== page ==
Dropbox users’ details leaked

Image: chargerv8 via iStock

A 2012 data breach of cloud storage hosting service Dropbox has resulted in the leak of more than 68 million email addresses and passwords online.

At the time of the hack, the company reported that email addresses had been stolen but neglected to mention that passwords had been taken too. Last week, Dropbox informed customers that if they had set up a password prior to 2012, they would be forced to reset it on their next login.

It has been reported that the cause of the breach was a Dropbox employee re-using a password, something that should never be done.

Earlier this month, Dropbox informed customers that they should change their passwords, with head of trust and security Patrick Heim saying that the company didn’t “believe any accounts have been improperly accessed”.

He added: “Our analysis confirms that the credentials are user email addresses with hashed and salted passwords that were obtained prior to mid-2012. We can confirm that the scope of the password reset we completed last week did protect all affected users."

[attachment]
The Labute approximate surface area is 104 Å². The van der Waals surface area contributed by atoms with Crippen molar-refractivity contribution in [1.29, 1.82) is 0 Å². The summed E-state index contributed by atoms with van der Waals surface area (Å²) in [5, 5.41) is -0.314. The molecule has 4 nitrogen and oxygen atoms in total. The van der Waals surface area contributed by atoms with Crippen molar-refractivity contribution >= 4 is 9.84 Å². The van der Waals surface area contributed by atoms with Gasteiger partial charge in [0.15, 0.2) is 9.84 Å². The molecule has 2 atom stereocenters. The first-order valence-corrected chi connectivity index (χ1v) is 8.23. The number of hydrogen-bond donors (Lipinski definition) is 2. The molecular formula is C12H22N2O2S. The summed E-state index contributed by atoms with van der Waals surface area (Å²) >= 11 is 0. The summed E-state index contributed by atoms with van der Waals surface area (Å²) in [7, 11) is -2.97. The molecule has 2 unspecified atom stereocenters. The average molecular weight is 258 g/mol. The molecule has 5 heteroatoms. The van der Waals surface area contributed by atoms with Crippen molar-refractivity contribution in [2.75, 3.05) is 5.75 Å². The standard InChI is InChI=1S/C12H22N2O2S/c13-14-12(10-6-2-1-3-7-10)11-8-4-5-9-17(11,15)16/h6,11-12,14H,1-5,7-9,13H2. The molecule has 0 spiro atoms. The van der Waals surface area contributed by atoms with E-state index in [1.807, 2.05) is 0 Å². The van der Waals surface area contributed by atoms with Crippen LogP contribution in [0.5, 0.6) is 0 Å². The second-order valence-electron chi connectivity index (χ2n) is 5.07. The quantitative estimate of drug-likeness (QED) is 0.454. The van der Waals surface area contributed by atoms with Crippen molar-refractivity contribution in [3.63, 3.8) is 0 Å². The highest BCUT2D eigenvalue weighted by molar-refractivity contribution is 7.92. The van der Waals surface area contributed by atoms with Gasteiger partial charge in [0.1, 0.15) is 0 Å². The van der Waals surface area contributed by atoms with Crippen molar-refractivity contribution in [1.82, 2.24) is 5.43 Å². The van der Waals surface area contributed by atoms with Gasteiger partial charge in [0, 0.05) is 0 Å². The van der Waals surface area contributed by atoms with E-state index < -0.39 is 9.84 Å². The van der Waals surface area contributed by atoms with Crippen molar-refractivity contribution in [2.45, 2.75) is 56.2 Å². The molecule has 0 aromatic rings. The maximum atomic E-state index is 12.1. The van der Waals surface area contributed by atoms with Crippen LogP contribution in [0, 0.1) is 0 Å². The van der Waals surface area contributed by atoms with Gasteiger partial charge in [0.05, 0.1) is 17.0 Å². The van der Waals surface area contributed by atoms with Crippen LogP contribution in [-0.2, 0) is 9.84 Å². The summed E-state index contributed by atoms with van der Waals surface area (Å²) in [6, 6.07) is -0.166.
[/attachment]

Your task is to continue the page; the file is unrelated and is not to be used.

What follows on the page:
When data breaches on this scale occur, it raises questions about the security of storing sensitive information in cloud services. Businesses, in particular, need to focus on keeping their data secure.

There are countless risks presented by storing information in the wrong places. The Dropbox hack has, if anything, reinforced the need for companies to ensure that their data and user details is secure.

Mimecast cybersecurity strategist Matthew Gardiner told SiliconANGLE: “The biggest threat with employees using file sharing programs like Dropbox is that once an account is compromised, it can be used as an attack vector for delivering malicious links to a network.”

He added: “Although it would look like the email came from someone that the employee knows, it could end up being malware or ransomware that has the potential to take down an organisation’s entire system.”

According to Peter Tran, general manager and senior director at RSA LLC, the security division of EMC Corp, more than half of all data created by companies will be hosted in the cloud. This represents a huge opportunity for hackers to access the wrong information.

However, protecting data can be achieved with the right cloud security processes in place, something that Arrow could assist in with our managed IT security services.